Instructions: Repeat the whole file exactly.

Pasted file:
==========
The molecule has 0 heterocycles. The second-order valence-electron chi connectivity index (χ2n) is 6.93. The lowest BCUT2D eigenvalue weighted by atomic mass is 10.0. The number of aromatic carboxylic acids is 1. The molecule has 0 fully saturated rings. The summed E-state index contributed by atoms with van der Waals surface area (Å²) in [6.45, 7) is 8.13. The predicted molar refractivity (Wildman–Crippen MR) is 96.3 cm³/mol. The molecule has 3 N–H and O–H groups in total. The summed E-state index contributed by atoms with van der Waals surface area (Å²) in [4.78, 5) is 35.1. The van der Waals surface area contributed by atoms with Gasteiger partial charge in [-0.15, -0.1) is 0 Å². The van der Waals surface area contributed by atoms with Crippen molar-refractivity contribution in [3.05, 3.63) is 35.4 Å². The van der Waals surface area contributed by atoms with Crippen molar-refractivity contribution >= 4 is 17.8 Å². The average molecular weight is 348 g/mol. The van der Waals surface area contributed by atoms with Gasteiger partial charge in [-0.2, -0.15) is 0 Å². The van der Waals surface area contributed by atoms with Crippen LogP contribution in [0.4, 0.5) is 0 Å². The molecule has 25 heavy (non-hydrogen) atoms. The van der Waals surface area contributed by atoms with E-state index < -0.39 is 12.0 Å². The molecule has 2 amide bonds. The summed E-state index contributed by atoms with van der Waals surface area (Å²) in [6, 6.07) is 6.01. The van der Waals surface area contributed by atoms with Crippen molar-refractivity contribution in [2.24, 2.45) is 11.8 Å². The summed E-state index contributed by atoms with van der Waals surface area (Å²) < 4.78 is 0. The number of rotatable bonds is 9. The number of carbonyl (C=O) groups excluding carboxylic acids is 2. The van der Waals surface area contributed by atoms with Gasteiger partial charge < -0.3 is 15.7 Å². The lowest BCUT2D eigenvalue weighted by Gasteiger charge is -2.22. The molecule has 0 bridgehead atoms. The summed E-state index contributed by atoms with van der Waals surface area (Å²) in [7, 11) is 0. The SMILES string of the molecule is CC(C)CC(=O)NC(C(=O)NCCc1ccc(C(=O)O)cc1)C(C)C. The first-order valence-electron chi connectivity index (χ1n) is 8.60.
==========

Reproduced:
The molecule has 0 heterocycles. The second-order valence-electron chi connectivity index (χ2n) is 6.93. The lowest BCUT2D eigenvalue weighted by atomic mass is 10.0. The number of aromatic carboxylic acids is 1. The molecule has 0 fully saturated rings. The summed E-state index contributed by atoms with van der Waals surface area (Å²) in [6.45, 7) is 8.13. The predicted molar refractivity (Wildman–Crippen MR) is 96.3 cm³/mol. The molecule has 3 N–H and O–H groups in total. The summed E-state index contributed by atoms with van der Waals surface area (Å²) in [4.78, 5) is 35.1. The van der Waals surface area contributed by atoms with Gasteiger partial charge in [-0.15, -0.1) is 0 Å². The van der Waals surface area contributed by atoms with Crippen molar-refractivity contribution in [3.05, 3.63) is 35.4 Å². The van der Waals surface area contributed by atoms with Crippen molar-refractivity contribution >= 4 is 17.8 Å². The average molecular weight is 348 g/mol. The van der Waals surface area contributed by atoms with Gasteiger partial charge in [-0.2, -0.15) is 0 Å². The van der Waals surface area contributed by atoms with Crippen LogP contribution in [0.4, 0.5) is 0 Å². The molecule has 25 heavy (non-hydrogen) atoms. The van der Waals surface area contributed by atoms with E-state index < -0.39 is 12.0 Å². The molecule has 2 amide bonds. The summed E-state index contributed by atoms with van der Waals surface area (Å²) in [6, 6.07) is 6.01. The van der Waals surface area contributed by atoms with Crippen molar-refractivity contribution in [2.24, 2.45) is 11.8 Å². The summed E-state index contributed by atoms with van der Waals surface area (Å²) < 4.78 is 0. The number of rotatable bonds is 9. The number of carbonyl (C=O) groups excluding carboxylic acids is 2. The van der Waals surface area contributed by atoms with Gasteiger partial charge < -0.3 is 15.7 Å². The lowest BCUT2D eigenvalue weighted by Gasteiger charge is -2.22. The molecule has 0 bridgehead atoms. The summed E-state index contributed by atoms with van der Waals surface area (Å²) in [7, 11) is 0. The SMILES string of the molecule is CC(C)CC(=O)NC(C(=O)NCCc1ccc(C(=O)O)cc1)C(C)C. The first-order valence-electron chi connectivity index (χ1n) is 8.60.